He's a Swedish poet, and the Chinese know it
Updated: 2011-12-16 07:35
By Yang Guang (China Daily)
Swedish poet Thomas Transtromer is arguably the best-known Nobel literature laureate in Chinese poetry circles.
Transtromer has visited the country twice since 1984 and established close friendships with some of his Chinese counterparts, including his first Chinese translator, "Misty School" poet Bei Dao, and his Chinese translator, poet Li Li.
Two days before the Dec 10 Nobel award ceremony at Stockholm Concert Hall, poets, translators and college students in Beijing gathered at Renmin University of China for a reading of Transtromer's poetry. More than 40 of his works were recited in Chinese, Swedish and English.
Transtromer was born in 1931 and published his first poetry collection in 1954.
He suffered a stroke in 1990, which left him partially paralyzed and hardly able to speak. He continued to write and publish poetry until 2004. He was awarded the Nobel Prize for literature in October for creating "fresh access to reality" through his "condensed translucent images", the judges say.
Bei Dao remembers his interactions with the Swedish poet in his essay Blue House (which is the name of Transtromer's country home).
He says he first heard of the Nordic wordsmith in 1983, when a cultural attache at the Swedish embassy in Beijing handed him Goran Malmqvist's English translation of Transtromer's poetry collection The Wild Square. The attache also gave Bei Dao a letter from Malmqvist, a Swedish Sinologist, member of the Swedish Academy and a senior judge of the Nobel literature prize.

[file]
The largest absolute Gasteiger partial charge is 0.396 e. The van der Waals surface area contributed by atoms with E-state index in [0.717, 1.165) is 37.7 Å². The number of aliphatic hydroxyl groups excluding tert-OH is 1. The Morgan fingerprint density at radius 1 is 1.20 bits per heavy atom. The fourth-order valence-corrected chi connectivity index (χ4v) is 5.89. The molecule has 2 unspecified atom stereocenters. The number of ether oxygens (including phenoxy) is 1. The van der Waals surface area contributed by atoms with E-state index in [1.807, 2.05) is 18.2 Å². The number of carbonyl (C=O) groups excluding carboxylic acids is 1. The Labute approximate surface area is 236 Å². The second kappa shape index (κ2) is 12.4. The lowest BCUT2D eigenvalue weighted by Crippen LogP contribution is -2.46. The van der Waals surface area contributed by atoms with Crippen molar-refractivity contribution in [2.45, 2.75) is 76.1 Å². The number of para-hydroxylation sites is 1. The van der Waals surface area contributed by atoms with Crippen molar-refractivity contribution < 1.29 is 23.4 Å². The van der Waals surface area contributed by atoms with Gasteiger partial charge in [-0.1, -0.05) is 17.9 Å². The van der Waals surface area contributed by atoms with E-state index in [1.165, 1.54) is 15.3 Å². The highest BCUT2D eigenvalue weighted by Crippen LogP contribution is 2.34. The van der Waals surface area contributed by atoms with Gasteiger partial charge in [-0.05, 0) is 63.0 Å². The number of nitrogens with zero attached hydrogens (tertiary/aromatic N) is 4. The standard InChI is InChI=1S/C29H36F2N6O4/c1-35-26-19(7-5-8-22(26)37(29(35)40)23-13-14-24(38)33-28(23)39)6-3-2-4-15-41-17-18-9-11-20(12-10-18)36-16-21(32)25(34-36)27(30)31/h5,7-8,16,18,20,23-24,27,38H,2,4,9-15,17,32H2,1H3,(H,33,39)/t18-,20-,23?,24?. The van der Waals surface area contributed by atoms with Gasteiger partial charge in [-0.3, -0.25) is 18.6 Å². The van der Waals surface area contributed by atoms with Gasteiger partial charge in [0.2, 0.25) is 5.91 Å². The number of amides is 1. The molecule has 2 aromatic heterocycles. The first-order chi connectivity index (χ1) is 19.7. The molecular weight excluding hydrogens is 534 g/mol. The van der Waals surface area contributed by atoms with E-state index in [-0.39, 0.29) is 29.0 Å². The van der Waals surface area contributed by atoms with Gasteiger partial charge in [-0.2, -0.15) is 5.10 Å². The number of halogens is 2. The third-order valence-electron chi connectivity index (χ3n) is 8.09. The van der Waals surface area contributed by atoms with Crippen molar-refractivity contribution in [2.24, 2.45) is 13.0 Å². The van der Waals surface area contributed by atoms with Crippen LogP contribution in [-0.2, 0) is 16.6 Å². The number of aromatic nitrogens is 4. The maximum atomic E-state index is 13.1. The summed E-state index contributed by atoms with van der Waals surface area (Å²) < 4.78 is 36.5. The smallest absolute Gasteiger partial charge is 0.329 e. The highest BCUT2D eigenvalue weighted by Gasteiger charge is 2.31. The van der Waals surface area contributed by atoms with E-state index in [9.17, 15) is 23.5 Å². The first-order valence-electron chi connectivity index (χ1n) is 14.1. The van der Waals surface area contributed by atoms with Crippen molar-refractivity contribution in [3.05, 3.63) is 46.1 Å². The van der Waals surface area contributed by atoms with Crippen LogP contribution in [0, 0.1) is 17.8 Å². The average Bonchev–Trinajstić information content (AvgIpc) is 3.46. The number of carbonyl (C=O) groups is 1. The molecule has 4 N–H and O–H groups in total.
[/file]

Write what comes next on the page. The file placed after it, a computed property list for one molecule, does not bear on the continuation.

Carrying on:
In the letter, Malmqvist asked Bei Dao if he could translate Transtromer into Chinese. Bei Dao tried, and published six pieces in World Literature magazine in 1984.
Transtromer first visited China in 1985 at the invitation of the Beijing Foreign Studies University. He attended a Swedish poetry seminar, visited the Great Wall and went to Shanghai.
He started composing Streets in Shanghai, after returning to his homeland.
Bei Dao remembers hearing him read fragments of the poem when he visited Sweden in 1985. The poem was anthologized into the 1989 collection For the Living and the Dead, after four years of revision.
Transtromer visited China for the second time in 2001 - this time in a wheelchair - when he attended his reading at Peking University. He also traveled to Yunnan province's capital Kunming, where a cultural gallery- cum-cafe is named after him.
Li, who has translated all of Transtromer's 200 odd poems, first read the Swedish poet's work when he was studying Swedish at Beijing Foreign Studies University in the early 1980s.
"There are but a few modern poets who can pen poems in a fashion as succinct and accurate as Transtromer," Li says.
Li says he received a phone call from Transtromer's wife, Monica, on his 50th birthday in January. Transtromer still managed to mumble congratulations on the phone.
Over the years, literary exchanges between China and Sweden have been expanding.
Earlier this month, a Swedish Writers' Union delegation visited Beijing. Five Swedish writers engaged in a series of cultural exchange events.
Eva Ekeroth, cultural counselor of the Swedish Embassy in China, says the Swedish Writers' Union and the Chinese Writers' Association have agreed to host a writers' forum next year.
This year, a Swedish literature translation contest was staged by the Chinese Academy of Social Sciences and the Swedish Embassy in China to discover talented Swedish-Chinese literary translators. More than 60 hopefuls participated.
(China Daily 12/16/2011 page19)